4. The Gully of Dolores (El cárcamo de Dolores) – Diego Rivera
In a building near the Chapultepec forest, there is a mural that used to be subaquatic! Its two pieces are:
- Water, the origin of life – El agua, el origen de la vida
- Tlaloc’s Fountain – La fuente de Tláloc
Today, this is part of the Museum of Natural History. The mural is painted over the four faces of the tunnel where water once came in. The symbols and elements have all to do with the technical effort of the working class involved in providing Mexicans with clean water.
Microorganisms evolve into vegetables, animals, and eventually humans in the tunnel. Prehispanic codes and temples, chemicals, and molecules, also appear, along with Ruth Rivera, Diego Rivera’s daughter.
5. Omniscience (Omnisciencia) – José Clemente Orozco
Omniscience or omnisciencia is a Mexican mural in an iconic restaurant that used to be a palace in downtown Mexico City. The building is colloquially called the Casa de los azulejos (House of Tiles). The sensibility of this piece is greater than in others: man and woman united by grace.
Some people vandalized murals in Public High School 1, which led Orozco to take a break from his career. He was in charge of the making of 22 pieces in the school. The Counts of Orizaba asked him to paint the walls of the staircase.
If you visit Mexico City, go downtown for a cup of coffee at the House of Tiles, where artists and politicians met.
6. Mexico:Culture and Society that is Reborn (México: cultura y sociedad que renace) – Seher One
The original name of this modern mural on the Jeanne D’Arc building downtown was Quetzalcóatl baila con sus hijos en el Mictlán (Quetzalcóatl Dances with his Children in Mictlán).
The 2017 earthquake damaged the facade of the mural, as well as the psyche of all Mexicans. It was the first area where buildings collapsed in the 1985 earthquake, which occurred on the same day: September 19.
The piece had to be restored, so artist Seher One decided to make changes to it meanwhile. He used prehispanic symbols to represent empathy, teamwork, and courage.
Seher painted Quetzalcóatl not as a God but as a symbol for unity among Mexicans, the same one everyone around the world witnessed on that day. Many videos of the earthquake’s aftermath went viral because they showed Mexicans running towards the collapsed buildings to help people get out.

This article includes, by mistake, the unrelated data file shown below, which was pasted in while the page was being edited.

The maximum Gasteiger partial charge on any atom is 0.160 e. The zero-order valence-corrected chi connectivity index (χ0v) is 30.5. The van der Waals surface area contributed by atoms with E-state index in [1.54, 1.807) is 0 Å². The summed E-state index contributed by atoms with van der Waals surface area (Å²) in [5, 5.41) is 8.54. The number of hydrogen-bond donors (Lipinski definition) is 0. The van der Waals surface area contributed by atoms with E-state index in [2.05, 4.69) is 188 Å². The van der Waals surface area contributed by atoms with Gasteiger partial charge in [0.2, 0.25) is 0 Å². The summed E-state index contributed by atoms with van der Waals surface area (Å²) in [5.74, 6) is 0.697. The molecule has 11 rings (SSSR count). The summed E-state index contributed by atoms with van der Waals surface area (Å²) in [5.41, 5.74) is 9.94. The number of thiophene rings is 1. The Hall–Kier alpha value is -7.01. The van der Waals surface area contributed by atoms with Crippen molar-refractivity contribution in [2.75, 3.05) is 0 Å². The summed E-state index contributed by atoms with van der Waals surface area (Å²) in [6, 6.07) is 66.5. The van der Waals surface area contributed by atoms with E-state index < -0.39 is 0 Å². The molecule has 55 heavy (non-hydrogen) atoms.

A raised fist is the signal adopted by locals to ask for silence in order to hear people shouting beneath the debris. It means “together we can.” Along with the tags “Fuerza México” (Strength to Mexico) and “Mex-I-can,” it became the main symbol of the 2017 earthquake.
7. The Fusion of Two Cultures in Mexico (La fusión de dos culturas en México) – Jorge González Camarena
The National History Museum inside Chapultepec Castle houses four Mexican murals by Jorge González Camarena, Juan O’Gorman, Eduardo Solares Gutiérrez and David Alfaro Siqueiros. “The Fusion of Two Cultures in Mexico” is a representation of the mestizaje that people underwent during colonization.
Blood shed was a consequence of a war between two civilizations: the Spanish represented by a man in armor riding a horse, and the prehispanic one by an eagle-serpent. Both are pierced by a sword and a spear, hence creating the new race.
The vibrant colors depict fire and violence, but that is how societies and new cultures arise. Remember to visit the other Mexican murals, including the famous Retablo de la Independencia (Independence Altarpiece) by Juan O’Gorman.
8. The Magical World of the Mayans (El mundo mágico de los Mayas) – Leonora Carrington
The Magical World of the Mayans is one of Leonora’s Carrington masterpieces and most famous murals in Mexico City. It resides in the National Anthropology Museum. It is divided in three parts: heaven, Earth, and the infraworld or Katibak.
The deity Kukulkan—Quetzalcóatl for the Aztecs—is in the middle as a serpiente emplumada (feathered serpent). Xibalba is the name of the infraworld—as it is the Mictlan for the Aztecs—and the Mayan Death God. On the other side of the ceiba tree, it’s the one element uniting the three worlds.
Leonora spent six months in San Cristóbal de las Casas, Chiapas to study traditions, customs, herbal medicine, religious practices, and the relation between man and Mayan cosmogony.
Bonus: More Traditional Murals and Street Art
Are you fascinated by Mexican murals? Let me tell you where to find more. Many are compiled in a single building, museum, or library.
- San Ildefonso Museum
- Public Education Secretariat
- Bellas Artes
- Palacio Nacional
- Teatro de los Insurgentes
- Biblioteca Miguel Lerdo de Tejada
Do you love amazing street art? Check out these awesome urban murals in Mexico City:
- Subway building “Salto del Agua”
- Plaza La Romita
- Regina Street
- Tlalpan Avenue between Ermita and Portales
- Urban Art Corredor